It has been an exciting two weeks with two judgments coming out of Irish Courts relating, in different ways, to the question of prison conditions.
The case of Mulligan v Governor of Portlaoise Prison and Anor grabbed a lot of headlines as it concerned the practice of slopping-out in Irish prisons and its impact on the health and wellbeing of Mr Mulligan. The Court found that the conditions in which Mr Mulligan was held did not cross the threshold necessary to conclude that his treatment was inhumane and degrading. The judge did state, however, that the situation in Portlaoise compared favourably to that of prisoners in other prisons, such as Mountjoy and Cork, where the practice of slopping-out in overcrowded conditions could be assessed in a different way.
And last Friday, the Supreme Court issued a judgment in the case of MJELR v Rettinger which concerned the sending of Mr Rettinger to Poland to serve the remainder of his prison sentence. Mr Rettinger opposed his transfer under the European Arrest Warrant (EAW) saying that conditions in Polish prisons are such that if returned he may be subjected to treatment which is inhumane and degrading. As part of the argument, Mr Rettinger’s legal team pointed out that systemic overcrowding in Polish facilities was found to breach Article 3 of the European Convention on Human Rights (ECHR) in the case of Orchowski v Polandlate last year.
The Supreme Court was very clear that when deciding on transfer under the EAW, the Courts here need to consider whether prison conditions in Poland breach human rights standards. The Court stated that Mr Rettinger’s statement has not been challenged by the Polish authorities or the Irish Department of Justice, and that Polish authorities did not provide any information to contradict his evidence. This, in light of the consequences for Mr Rettinger should he be returned to Poland, is not sufficient to make an informed decision as to whether he should or should not be transferred there. It directed the High Court to consider whether there is a “real risk” of Mr Rettinger being subjected to treatment that would breach his rights under the ECHR, and stated that cases such as Orchowski are of clear relevance here. Most importantly, the test that is to be applied here is one developed under the ECHR, thus bringing the standards developed by the European Court of Human Rights to the very centre of judgments by the courts in Ireland.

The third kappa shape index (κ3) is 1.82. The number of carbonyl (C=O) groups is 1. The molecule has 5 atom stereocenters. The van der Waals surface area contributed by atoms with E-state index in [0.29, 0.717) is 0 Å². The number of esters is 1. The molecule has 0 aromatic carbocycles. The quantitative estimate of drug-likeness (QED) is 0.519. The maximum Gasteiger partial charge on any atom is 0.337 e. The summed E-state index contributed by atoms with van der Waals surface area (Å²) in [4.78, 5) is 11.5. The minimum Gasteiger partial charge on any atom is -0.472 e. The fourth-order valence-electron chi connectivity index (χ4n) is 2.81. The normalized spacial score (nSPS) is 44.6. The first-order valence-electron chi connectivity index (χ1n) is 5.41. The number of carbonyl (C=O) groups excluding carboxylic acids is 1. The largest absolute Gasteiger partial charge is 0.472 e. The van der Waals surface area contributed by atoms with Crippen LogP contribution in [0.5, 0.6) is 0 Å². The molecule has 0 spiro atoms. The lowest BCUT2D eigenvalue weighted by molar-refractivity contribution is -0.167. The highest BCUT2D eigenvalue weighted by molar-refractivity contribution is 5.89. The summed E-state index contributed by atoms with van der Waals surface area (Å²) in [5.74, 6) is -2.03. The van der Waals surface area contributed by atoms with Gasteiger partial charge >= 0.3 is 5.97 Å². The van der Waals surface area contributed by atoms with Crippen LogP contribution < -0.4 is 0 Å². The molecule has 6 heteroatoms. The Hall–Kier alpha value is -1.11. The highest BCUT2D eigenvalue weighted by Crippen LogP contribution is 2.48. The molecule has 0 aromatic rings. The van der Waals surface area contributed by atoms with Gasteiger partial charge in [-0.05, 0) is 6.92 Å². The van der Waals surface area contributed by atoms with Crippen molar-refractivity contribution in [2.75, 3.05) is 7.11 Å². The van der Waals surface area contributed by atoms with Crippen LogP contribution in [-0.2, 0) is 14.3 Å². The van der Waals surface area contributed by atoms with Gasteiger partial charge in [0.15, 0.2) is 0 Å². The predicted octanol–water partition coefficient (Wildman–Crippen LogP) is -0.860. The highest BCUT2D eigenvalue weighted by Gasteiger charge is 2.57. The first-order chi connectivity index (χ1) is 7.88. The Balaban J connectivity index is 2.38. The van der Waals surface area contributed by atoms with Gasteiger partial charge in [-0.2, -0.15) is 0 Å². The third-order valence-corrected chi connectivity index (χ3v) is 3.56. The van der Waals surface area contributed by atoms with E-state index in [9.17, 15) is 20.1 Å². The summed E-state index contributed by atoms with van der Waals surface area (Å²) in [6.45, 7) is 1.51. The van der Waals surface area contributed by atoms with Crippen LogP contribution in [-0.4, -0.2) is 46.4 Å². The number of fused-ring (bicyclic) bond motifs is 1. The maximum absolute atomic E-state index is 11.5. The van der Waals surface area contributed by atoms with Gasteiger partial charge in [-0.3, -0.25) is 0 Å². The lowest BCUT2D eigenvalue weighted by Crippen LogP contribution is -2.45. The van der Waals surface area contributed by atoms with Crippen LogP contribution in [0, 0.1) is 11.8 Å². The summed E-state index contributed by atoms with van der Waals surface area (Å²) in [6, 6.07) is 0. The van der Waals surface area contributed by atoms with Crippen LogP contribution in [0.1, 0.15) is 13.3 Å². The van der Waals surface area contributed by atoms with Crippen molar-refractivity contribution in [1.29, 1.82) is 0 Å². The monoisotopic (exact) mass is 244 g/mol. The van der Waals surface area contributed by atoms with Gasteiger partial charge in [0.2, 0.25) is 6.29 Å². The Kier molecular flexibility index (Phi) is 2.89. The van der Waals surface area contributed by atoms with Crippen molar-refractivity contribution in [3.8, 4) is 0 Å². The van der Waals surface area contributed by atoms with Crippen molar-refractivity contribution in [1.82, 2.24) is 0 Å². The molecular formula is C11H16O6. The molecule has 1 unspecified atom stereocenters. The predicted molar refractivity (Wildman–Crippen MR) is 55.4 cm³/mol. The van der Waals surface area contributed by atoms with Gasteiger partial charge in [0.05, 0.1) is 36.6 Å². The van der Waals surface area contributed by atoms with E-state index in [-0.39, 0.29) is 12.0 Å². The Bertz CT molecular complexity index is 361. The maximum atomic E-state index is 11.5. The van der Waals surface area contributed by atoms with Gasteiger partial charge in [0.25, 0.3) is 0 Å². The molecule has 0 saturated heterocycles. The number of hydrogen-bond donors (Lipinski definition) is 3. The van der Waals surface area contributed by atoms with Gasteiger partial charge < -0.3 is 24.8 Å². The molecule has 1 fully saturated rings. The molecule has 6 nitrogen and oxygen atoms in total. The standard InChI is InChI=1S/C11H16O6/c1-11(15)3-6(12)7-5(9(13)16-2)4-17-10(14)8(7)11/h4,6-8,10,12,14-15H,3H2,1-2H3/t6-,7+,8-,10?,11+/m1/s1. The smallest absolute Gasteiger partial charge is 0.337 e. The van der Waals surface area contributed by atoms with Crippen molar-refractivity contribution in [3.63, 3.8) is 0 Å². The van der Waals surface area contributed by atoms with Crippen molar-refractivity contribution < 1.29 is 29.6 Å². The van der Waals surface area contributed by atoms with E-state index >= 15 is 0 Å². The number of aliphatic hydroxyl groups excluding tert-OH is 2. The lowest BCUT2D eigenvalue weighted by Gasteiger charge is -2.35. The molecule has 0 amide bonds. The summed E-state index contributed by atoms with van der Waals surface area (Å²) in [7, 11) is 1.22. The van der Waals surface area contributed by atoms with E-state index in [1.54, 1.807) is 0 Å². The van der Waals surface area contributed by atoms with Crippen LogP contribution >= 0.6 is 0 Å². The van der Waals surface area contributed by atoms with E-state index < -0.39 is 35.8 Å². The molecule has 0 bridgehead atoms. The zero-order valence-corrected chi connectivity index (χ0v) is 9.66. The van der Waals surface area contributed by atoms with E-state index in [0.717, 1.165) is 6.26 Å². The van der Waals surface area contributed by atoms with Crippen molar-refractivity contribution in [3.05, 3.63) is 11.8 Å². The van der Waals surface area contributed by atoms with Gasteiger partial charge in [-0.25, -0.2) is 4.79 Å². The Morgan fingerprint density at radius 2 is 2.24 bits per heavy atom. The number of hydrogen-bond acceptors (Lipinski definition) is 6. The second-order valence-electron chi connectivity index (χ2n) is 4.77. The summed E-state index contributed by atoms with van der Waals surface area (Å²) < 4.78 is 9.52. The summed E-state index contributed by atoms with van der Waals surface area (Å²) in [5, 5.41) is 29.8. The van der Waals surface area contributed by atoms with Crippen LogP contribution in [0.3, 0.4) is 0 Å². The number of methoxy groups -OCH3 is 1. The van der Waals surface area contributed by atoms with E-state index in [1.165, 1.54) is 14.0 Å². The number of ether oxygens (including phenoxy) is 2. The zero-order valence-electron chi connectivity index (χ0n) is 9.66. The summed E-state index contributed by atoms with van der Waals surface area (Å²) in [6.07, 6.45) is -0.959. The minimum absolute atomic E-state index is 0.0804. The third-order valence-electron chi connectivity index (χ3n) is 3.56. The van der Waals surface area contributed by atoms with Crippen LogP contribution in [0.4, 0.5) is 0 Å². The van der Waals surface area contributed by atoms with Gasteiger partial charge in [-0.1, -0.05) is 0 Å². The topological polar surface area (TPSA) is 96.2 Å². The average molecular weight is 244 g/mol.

It is true that for the individual prisoners involved, the outcomes of these two cases may not necessarily be what they hoped for: Mr Mulligan’s argument that his treatment had negative impact on his health has not been upheld; Mr Rettinger faces another hearing in the High Court and the outcome of that hearing may still be an order to surrender him to the Polish authorities. However, from the point of view of future legal challenges, both cases constitute an important step in the development of the protection of prisoners’ rights in Ireland. Mr Justice Mac Menamin’s statement regarding the difference in conditions in the various prisons, we would argue, opens the possibility of future successful legal challenges of slopping-out in Irish prisons, and should now force the State to consider all possible ways of eliminating this practice as soon as possible. It is also difficult to imagine that after the Rettinger case, a different test would be applied to prison conditions here should any prisoner raise the impact of overcrowding on their fundamental human rights. Let’s hope that successful cases are not far off
Agnieszka Martynowicz is IPRT's Research & Policy Officer.